Why Do Some Get COVID While Others Don't in the Same Household?

Top Boston doctors weighed in on the reasons in this week's "COVID Q&A"

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COVID-19 cases are rising again in Massachusetts, and studies have shown that it can spread quickly throughout households if sick family members don't quarantine and members of the household don't wear masks.

But often, one or more members of a household will get COVID but other family members don't.

Why is that? NBC10 Boston asked a panel of top Boston doctors during the weekly "COVID Q&A" series.

Dr. Shira Doron of Tufts Medical Center said this exact scenario has happened to her family twice since the start of the pandemic.

"My first son had COVID in January of 2021, my second had it in January of 2022, and both times the rest of our household did not get COVID despite a lot of close contact and eating dinner together and all of that," she said. "One of them was when two of us had had one shot and the other had had none because they were just starting the rollout. So it wasn't immunity or vaccination that was protective."

How does COVID spread in households?

Doron said COVID is simultaneously one of the most contagious viruses we've ever seen but is also in many ways not as contagious as some other infections like measles or tuberculosis, which are transmitted exclusively airborne.

COVID is transmitted exclusively by droplets and closer range aerosols, she said, which is why the 15-minute, six foot rule exists.

"Though the virus doesn't carry a yardstick or wear a watch and it can violate that rule all the time, it is much more likely to be transmitted from long, close contact."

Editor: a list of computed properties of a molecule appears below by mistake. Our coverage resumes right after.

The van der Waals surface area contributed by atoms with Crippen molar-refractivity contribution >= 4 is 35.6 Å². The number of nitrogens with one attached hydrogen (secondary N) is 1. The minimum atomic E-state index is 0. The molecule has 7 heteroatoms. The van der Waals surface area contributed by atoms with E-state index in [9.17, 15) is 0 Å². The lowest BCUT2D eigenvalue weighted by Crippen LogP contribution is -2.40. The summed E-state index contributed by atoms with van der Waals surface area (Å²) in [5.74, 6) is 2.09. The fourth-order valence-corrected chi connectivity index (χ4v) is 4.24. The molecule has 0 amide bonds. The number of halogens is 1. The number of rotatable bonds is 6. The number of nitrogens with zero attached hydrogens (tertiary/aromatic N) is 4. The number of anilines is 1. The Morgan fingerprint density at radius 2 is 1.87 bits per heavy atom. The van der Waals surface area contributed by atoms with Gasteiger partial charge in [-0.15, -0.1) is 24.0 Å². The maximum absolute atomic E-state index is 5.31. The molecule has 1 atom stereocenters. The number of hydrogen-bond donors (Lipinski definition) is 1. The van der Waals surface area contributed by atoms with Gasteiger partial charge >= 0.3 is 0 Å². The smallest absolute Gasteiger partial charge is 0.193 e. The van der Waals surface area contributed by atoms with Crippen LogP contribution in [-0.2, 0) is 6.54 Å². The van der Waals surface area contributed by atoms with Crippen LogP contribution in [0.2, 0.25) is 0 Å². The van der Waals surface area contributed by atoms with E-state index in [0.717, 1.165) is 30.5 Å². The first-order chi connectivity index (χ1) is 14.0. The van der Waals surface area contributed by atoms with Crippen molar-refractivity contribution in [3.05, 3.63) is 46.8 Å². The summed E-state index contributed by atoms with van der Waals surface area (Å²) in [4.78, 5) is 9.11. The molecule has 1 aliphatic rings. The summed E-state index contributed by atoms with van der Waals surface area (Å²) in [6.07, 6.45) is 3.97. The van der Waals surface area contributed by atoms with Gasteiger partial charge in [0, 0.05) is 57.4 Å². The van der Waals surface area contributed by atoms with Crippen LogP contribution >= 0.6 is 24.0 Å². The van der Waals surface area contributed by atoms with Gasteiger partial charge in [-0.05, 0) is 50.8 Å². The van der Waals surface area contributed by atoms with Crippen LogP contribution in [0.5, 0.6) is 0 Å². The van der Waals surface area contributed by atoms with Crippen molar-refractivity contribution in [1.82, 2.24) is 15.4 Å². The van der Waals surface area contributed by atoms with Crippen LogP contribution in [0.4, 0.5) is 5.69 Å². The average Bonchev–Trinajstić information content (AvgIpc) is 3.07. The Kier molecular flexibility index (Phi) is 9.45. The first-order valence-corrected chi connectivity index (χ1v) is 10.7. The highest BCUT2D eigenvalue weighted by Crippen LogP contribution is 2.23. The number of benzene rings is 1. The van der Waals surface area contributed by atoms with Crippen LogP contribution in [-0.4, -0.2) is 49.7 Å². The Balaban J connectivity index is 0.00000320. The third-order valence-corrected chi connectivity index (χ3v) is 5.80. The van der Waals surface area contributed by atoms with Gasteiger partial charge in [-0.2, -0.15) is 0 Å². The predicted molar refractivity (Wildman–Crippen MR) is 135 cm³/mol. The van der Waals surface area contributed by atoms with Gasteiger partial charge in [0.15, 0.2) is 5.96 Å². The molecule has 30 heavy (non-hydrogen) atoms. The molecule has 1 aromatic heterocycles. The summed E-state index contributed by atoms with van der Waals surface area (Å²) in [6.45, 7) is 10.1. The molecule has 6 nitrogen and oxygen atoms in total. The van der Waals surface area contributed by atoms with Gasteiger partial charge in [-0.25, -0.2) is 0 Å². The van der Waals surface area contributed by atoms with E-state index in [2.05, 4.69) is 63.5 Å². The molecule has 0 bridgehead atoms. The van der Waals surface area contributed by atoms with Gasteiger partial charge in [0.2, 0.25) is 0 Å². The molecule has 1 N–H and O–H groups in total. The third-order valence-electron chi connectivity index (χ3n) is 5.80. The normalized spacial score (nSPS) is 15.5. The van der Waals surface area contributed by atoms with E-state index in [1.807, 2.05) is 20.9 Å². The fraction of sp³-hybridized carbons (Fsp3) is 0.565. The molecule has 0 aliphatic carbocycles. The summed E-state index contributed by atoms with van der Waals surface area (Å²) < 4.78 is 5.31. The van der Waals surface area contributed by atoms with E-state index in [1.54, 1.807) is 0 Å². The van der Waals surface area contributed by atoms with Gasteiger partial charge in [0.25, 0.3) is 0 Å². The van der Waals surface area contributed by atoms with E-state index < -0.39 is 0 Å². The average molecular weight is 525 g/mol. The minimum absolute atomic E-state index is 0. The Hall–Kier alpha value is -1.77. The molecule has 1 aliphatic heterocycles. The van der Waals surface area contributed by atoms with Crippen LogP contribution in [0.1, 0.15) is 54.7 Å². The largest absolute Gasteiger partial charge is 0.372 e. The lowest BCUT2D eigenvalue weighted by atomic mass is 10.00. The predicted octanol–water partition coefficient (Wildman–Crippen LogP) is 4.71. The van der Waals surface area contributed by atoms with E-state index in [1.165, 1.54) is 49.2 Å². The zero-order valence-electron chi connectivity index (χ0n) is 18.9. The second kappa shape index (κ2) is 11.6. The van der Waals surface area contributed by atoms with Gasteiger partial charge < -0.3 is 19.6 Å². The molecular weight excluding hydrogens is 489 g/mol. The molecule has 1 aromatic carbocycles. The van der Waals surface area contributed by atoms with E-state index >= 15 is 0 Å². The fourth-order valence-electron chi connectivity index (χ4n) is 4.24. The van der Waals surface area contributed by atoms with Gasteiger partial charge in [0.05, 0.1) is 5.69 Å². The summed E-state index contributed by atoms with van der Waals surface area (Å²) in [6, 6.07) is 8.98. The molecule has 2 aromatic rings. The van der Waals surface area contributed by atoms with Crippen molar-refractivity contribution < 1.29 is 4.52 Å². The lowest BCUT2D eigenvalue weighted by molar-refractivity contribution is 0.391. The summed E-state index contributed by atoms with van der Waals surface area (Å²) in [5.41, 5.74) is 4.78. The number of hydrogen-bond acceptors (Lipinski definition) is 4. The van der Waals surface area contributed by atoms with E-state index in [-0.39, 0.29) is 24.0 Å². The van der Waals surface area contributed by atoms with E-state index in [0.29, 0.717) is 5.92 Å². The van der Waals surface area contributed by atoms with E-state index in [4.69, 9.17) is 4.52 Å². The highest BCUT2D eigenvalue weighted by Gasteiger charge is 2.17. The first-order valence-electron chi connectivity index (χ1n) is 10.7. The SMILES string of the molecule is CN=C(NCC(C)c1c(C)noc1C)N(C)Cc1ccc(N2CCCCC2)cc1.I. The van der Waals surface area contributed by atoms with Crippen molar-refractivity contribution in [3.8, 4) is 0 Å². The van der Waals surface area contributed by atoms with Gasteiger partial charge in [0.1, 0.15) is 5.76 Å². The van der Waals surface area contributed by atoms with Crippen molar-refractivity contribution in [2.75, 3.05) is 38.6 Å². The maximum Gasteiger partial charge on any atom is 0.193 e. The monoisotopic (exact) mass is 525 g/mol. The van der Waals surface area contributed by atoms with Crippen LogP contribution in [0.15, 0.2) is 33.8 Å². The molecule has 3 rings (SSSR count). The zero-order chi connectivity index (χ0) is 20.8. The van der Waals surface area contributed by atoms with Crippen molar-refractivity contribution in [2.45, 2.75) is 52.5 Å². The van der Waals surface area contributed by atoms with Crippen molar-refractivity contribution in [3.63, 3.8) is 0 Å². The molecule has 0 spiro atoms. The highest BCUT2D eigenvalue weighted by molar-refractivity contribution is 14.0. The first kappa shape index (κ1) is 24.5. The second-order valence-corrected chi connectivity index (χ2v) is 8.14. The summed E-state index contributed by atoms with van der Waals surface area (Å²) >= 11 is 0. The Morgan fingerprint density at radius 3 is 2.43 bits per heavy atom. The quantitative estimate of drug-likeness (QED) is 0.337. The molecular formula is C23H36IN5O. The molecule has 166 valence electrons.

The bottom line, Doron said, is "Sometimes you get lucky, and sometimes you don't."

As new COVID-19 infections spike in New England fueled by a subvariant, why do some people get infected more than once and others not at all? We spoke with experts.

Dr. Sabrina Assoumou of Boston Medical Center said studies show there is only about 20% to 30% transmission in households, with a slightly higher (30% to 40%) rate for omicron and other variants.

"I've always been surprised by that," she said. "We always assume, you know, if one person has it then everyone is going to have it. But you also have to think about what are the environmental changes or behavioral changes people are actually taking in households."

How to protect family members after exposure or testing positive for COVID

Assoumou said a lot of studies show that household contacts tend to wear masks more often and more quickly when a household member has COVID. She said wearing masks indoors and improving ventilation are two important steps household members can take to keep the virus from spreading among family members.

"We also know the way the virus spreads, it's also in clusters," she said. "Certain people tend to be superspreaders and cause infection in a lot more people, while other people don't. There's a lot we don't know about this virus. We're still learning."

Dr. Daniel Kuritzkes of Brigham and Women's Hospital echoed Assoumou's comments about the unpredictability of the virus.

"We really don't know," he acknowledged. "Think of all of the times a partner or spouse had a repeat infection and you remain healthy, or vice versa. We don't understand why that is. Is it some level of immunity, or chance, or how much virus is being shed?"

He said it also depends on the level of precautions people are taking, including sleeping in separate bedrooms, wearing masks, and more.

"I think it's good that we don't always see that there's 100% transmission in households. But we can't count on that. We have to take protective measures."

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